Only a few months ago, it seemed that global soybean supplies were more than ample, and in the case of the U.S., a semi-permanent soybean mountain had been built in the wake of damaged demand from its top customer, China. Fast forward to late October 2020, and the S&P GSCI Soybeans is up 29% since the low in March of this year, making a new high last week driven by abrupt supply cuts and the rapid return of export demand. Earlier this month, the USDA’s monthly World Agricultural Supply and Demand Estimates (WASDE) report forecast a large, and somewhat unexpected, reduction in global soybean stocks. Exhibit 1 illustrates global soybean ending stocks in the 2020-2021 crop year dropping in October 2020 to the lowest level in four years.
Brazil and the U.S. make up approximately 85% of total soybean exports, and there have been supply issues in both countries. There has been limited availability of exportable supplies in Brazil due to COVID-19, and now there is an increased possibility of South American supplies tightening in 2021, particularly if the current La Niña weather pattern leads to drier conditions in Brazil and Argentina. Similarly, in the U.S., dry conditions have negatively affected yields.
On the demand side of the ledger, China imports roughly 60% of total global soybean exports. The recovery of China’s pork industry from the African swine fever has spurred imports in 2020. Soybean meal is used as a source of feedstock in animal production. Chinese monthly imports of soybeans reached a new five-year high this Northern Hemisphere summer (see Exhibit 2).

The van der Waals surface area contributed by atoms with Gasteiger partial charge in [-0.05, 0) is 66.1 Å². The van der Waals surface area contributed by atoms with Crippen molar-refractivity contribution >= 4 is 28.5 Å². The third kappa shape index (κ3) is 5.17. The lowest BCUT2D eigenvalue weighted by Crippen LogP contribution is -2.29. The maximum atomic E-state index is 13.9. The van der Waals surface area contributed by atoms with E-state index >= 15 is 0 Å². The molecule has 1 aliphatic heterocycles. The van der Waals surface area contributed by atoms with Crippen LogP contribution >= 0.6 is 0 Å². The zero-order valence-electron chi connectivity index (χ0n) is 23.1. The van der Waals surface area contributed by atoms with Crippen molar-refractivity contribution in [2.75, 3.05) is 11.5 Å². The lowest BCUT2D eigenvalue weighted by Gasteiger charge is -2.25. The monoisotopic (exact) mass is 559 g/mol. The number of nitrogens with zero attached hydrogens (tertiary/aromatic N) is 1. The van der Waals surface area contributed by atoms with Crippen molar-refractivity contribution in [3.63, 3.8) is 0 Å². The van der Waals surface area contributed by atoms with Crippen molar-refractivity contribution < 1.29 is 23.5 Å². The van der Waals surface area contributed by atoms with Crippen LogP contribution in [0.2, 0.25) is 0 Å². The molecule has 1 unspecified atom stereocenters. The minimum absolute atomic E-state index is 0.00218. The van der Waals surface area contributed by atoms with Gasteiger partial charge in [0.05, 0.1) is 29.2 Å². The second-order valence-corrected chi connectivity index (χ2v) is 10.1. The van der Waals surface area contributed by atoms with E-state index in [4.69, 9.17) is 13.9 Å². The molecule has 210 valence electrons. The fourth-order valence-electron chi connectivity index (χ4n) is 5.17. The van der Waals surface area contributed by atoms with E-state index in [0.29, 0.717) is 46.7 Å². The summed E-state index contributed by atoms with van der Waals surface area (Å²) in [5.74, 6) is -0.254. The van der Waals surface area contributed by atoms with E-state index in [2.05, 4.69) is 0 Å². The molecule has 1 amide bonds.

According to the USDA, outstanding sales to China from the U.S. in mid-September 2020 totaled nearly 17.0 million metric tons, nearly equal to the record set in 2013. Total outstanding sales for all markets in mid-September 2020 were at a record 32.0 million metric tons, a three-fold increase compared with those in 2019. The 2018-2019 crop year coincided with the start of the China-U.S. trade war, which was the catalyst for U.S. soybean exports to plummet. Two years later, China’s commitment has rebounded substantially.
The S&P GSCI Soybeans is designed to provide investors with a reliable and publicly available benchmark for investment performance in the soybean market. S&P Dow Jones Indices offers different versions of this index to cater to the needs of market participants. These versions include enhanced roll yields, dynamic roll yields, covered calls, forwards, 2x leveraged, and currency and regional indices. Single-commodity indices can offer investors an efficient way to access the return streams of unique assets such as soybeans.
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